The ToT’s purpose is to ToT gives an in-depth orientation to the newly deepened Women’s World Manual Curriculum, help the Renewing Women’s Life Skills trainers improve their facilitation skills, and most importantly help them solve problems so they can more effectively serve the women participants. DRC training crew have significant challenges, but they are uniquely placed to have a great impact on the women we serve.
The 37 trainers, plus office and sub-office staff introduce themselves. The youngest trainer is 22 — the oldest trainers playfully decline to give their age. The trainers are young, mature, married, widowed, divorced, single, and have training in many different fields. There are trained teachers, nurses, lawyers, and agronomists in the training staff. WfWI-DRC has the best trainers to be had in the country. Also present is Honorata, the prime example of WfWI successes, is present among the Baraka group of trainers.
Most trainers enjoy delivering the health and wellness sessions. It’s c an be amazing how little the women we serve know about their bodies and basic things like basic hygiene and nutrition. Their poverty makes it difficult to effectively manage their health. When you live in a mud hut with a thatched roof, no indoor plumbing, and no electricity, how healthy can we reasonably expect our program participants to be? It isn’t surprising that the trainers enjoy delivering this module. to see immediate Its impact is immediate and visib, le, as it alsoand allows the trainers to feel good about their jobs.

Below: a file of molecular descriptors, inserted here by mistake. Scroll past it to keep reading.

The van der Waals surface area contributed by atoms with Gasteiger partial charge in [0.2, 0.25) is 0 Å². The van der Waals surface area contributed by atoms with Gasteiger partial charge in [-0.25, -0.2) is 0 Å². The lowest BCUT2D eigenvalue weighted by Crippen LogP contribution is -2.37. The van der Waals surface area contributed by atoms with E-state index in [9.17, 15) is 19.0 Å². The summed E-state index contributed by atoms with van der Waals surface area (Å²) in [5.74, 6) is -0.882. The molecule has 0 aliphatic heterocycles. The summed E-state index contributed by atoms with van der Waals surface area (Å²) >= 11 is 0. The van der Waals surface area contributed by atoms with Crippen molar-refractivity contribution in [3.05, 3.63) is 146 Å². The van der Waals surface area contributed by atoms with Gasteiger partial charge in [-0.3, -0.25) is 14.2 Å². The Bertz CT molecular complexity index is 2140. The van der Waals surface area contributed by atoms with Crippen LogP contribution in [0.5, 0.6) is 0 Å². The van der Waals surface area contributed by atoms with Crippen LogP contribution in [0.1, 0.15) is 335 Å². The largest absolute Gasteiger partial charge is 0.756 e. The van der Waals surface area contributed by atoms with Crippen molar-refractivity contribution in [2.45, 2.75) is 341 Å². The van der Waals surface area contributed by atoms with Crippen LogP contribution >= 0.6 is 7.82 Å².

The majority of the trainers are excited about educating participants. Participation in the program is also helping them to strengthen their relations with one another, which is important because they live in the same community.
Project Reports on GlobalGiving are posted directly to globalgiving.org by Project Leaders as they are completed, generally every 3-4 months. To protect the integrity of these documents, GlobalGiving does not alter them; therefore you may find some language or formatting issues.
If you donate to this project or have donated to this project, you will get an e-mail when this project posts a report. You can also subscribe for reports via e-mail without donating or by subscribing to this project's RSS feed.
Combined with other sources of funding, this project raised enough money to fund the outlined activities and is no longer accepting donations.
Still want to help?
Support another project run by Women for Women International that needs your help, such as:
Associate Director, Digital Marketing